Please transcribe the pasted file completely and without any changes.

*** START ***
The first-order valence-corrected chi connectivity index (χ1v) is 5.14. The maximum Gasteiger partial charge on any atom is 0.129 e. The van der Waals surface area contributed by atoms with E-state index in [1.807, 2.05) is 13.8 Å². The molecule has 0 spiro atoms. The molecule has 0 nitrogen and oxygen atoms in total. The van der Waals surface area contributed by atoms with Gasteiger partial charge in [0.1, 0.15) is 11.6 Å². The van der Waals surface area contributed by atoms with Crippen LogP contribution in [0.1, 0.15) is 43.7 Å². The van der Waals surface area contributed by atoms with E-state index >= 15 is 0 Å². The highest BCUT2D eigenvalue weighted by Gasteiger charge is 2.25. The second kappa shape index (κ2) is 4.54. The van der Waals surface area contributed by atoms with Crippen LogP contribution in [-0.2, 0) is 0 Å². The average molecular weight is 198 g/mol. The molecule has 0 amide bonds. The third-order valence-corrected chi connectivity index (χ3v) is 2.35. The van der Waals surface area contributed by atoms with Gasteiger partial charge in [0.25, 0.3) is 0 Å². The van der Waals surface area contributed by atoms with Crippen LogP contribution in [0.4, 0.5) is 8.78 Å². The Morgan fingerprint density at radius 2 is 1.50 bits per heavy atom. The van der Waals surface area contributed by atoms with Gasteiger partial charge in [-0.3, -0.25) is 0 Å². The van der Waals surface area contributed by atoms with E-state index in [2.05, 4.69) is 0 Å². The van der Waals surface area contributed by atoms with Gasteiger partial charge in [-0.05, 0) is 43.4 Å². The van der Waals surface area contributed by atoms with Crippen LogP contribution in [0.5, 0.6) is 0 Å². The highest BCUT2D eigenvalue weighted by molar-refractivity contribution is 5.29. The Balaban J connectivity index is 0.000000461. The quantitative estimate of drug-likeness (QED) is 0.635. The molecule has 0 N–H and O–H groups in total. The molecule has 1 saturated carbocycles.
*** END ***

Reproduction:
The first-order valence-corrected chi connectivity index (χ1v) is 5.14. The maximum Gasteiger partial charge on any atom is 0.129 e. The van der Waals surface area contributed by atoms with E-state index in [1.807, 2.05) is 13.8 Å². The molecule has 0 spiro atoms. The molecule has 0 nitrogen and oxygen atoms in total. The van der Waals surface area contributed by atoms with Gasteiger partial charge in [0.1, 0.15) is 11.6 Å². The van der Waals surface area contributed by atoms with Crippen LogP contribution in [0.1, 0.15) is 43.7 Å². The van der Waals surface area contributed by atoms with E-state index >= 15 is 0 Å². The highest BCUT2D eigenvalue weighted by Gasteiger charge is 2.25. The second kappa shape index (κ2) is 4.54. The van der Waals surface area contributed by atoms with Crippen LogP contribution in [-0.2, 0) is 0 Å². The average molecular weight is 198 g/mol. The molecule has 0 amide bonds. The third-order valence-corrected chi connectivity index (χ3v) is 2.35. The van der Waals surface area contributed by atoms with Gasteiger partial charge in [0.25, 0.3) is 0 Å². The van der Waals surface area contributed by atoms with Crippen LogP contribution in [0.4, 0.5) is 8.78 Å². The Morgan fingerprint density at radius 2 is 1.50 bits per heavy atom. The van der Waals surface area contributed by atoms with Gasteiger partial charge in [-0.3, -0.25) is 0 Å². The van der Waals surface area contributed by atoms with E-state index in [2.05, 4.69) is 0 Å². The van der Waals surface area contributed by atoms with Gasteiger partial charge in [-0.05, 0) is 43.4 Å². The van der Waals surface area contributed by atoms with Crippen LogP contribution in [0.5, 0.6) is 0 Å². The highest BCUT2D eigenvalue weighted by molar-refractivity contribution is 5.29. The Balaban J connectivity index is 0.000000461. The quantitative estimate of drug-likeness (QED) is 0.635. The molecule has 0 N–H and O–H groups in total. The molecule has 1 saturated carbocycles.